Frequency modulation (FM)
Conveys information over a carrier wave by varying its frequency. In analog applications, the frequency of the carrier is directly proportional to the value of the input signal. So the louder you talk the higher the frequency
Image of FM Signal
Frequencey Sift keying (FSK)
Frequency-shift keying (FSK) is a frequency modulation scheme in which digital information is transmitted through discrete frequency changes of a carrier signal. The technology is used for communication systems such as amateur radio, caller ID and emergency broadcasts. The simplest FSK is binary FSK (BFSK). BFSK uses a pair of discrete frequencies to transmit binary (0s and 1s) information. With this scheme, the "1" is called the mark frequency and the "0" is called the space frequency.
Phase-shift keying (PSK)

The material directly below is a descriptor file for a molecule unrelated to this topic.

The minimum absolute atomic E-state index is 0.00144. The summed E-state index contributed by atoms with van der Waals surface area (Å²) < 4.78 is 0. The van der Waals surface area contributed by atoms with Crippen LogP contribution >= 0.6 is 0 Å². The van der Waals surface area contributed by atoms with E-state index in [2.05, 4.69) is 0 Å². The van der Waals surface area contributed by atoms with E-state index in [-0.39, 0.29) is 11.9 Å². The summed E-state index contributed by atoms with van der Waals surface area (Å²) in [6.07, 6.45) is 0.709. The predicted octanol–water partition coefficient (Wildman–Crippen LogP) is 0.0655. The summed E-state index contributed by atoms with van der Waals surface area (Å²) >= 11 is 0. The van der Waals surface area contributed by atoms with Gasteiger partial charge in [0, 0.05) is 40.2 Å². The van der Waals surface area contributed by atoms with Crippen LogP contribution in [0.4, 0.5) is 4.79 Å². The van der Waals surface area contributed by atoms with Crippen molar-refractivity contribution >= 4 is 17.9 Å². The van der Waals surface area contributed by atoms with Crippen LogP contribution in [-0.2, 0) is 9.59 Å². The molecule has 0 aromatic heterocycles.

is a digital modulation scheme that conveys data by changing (modulating) the phase of a reference signal (the carrier wave).The signal is impressed into the magnetic field x,y area by varying the sine and cosine inputs at a precise time. It is widely used for wireless LANs, RFID and Bluetooth communication. Any digital modulation scheme uses a finite number of distinct signals to represent digital data. PSK uses a finite number of phases, each assigned a unique pattern of binary digits. Usually, each phase encodes an equal number of bits. Each pattern of bits forms the symbol that is represented by the particular phase. The demodulator, which is designed specifically for the symbol-set used by the modulator, determines the phase of the received signal and maps it back to the symbol it represents, thus recovering the original data. This requires the receiver to be able to compare the phase of the received signal to a reference signal — such a system is termed coherent (and referred to as CPSK). Alternatively, instead of operating with respect to a constant reference wave, the broadcast can operate with respect to itself. Changes in phase of a single broadcast waveform can be considered the significant items. In this system, the demodulator determines the changes in the phase of the received signal rather than the phase (relative to a reference wave) itself. Since this scheme depends on the difference between successive phases, it is termed differential phase-shift keying (DPSK). DPSK can be significantly simpler to implement than ordinary PSK since there is no need for the demodulator to have a copy of the reference signal to determine the exact phase of the received signal (it is a non-coherent scheme). In exchange, it produces more erroneous demodulation.